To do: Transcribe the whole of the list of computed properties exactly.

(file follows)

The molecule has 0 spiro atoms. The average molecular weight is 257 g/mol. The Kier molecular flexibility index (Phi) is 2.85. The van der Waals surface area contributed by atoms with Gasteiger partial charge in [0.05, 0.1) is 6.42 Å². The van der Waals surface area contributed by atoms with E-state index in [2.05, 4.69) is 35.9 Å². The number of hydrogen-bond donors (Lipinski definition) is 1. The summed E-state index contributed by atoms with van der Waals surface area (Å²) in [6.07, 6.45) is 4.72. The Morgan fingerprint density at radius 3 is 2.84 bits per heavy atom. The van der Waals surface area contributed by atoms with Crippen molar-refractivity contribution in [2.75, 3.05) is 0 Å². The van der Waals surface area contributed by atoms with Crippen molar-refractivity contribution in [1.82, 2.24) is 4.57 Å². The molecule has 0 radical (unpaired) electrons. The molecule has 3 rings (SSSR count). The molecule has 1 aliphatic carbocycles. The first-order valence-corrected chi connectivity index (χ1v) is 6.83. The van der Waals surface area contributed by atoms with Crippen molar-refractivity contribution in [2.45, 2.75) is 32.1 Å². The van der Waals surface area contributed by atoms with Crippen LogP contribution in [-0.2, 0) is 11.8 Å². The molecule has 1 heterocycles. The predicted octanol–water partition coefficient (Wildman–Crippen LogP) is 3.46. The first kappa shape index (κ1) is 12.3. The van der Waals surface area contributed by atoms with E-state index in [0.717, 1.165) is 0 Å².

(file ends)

The molecule has 0 spiro atoms. The average molecular weight is 257 g/mol. The Kier molecular flexibility index (Phi) is 2.85. The van der Waals surface area contributed by atoms with Gasteiger partial charge in [0.05, 0.1) is 6.42 Å². The van der Waals surface area contributed by atoms with E-state index in [2.05, 4.69) is 35.9 Å². The number of hydrogen-bond donors (Lipinski definition) is 1. The summed E-state index contributed by atoms with van der Waals surface area (Å²) in [6.07, 6.45) is 4.72. The Morgan fingerprint density at radius 3 is 2.84 bits per heavy atom. The van der Waals surface area contributed by atoms with Crippen molar-refractivity contribution in [2.75, 3.05) is 0 Å². The van der Waals surface area contributed by atoms with Crippen molar-refractivity contribution in [1.82, 2.24) is 4.57 Å². The molecule has 0 radical (unpaired) electrons. The molecule has 3 rings (SSSR count). The molecule has 1 aliphatic carbocycles. The first-order valence-corrected chi connectivity index (χ1v) is 6.83. The van der Waals surface area contributed by atoms with Crippen molar-refractivity contribution in [2.45, 2.75) is 32.1 Å². The van der Waals surface area contributed by atoms with Crippen LogP contribution in [-0.2, 0) is 11.8 Å². The molecule has 1 heterocycles. The predicted octanol–water partition coefficient (Wildman–Crippen LogP) is 3.46. The first kappa shape index (κ1) is 12.3. The van der Waals surface area contributed by atoms with E-state index in [0.717, 1.165) is 0 Å².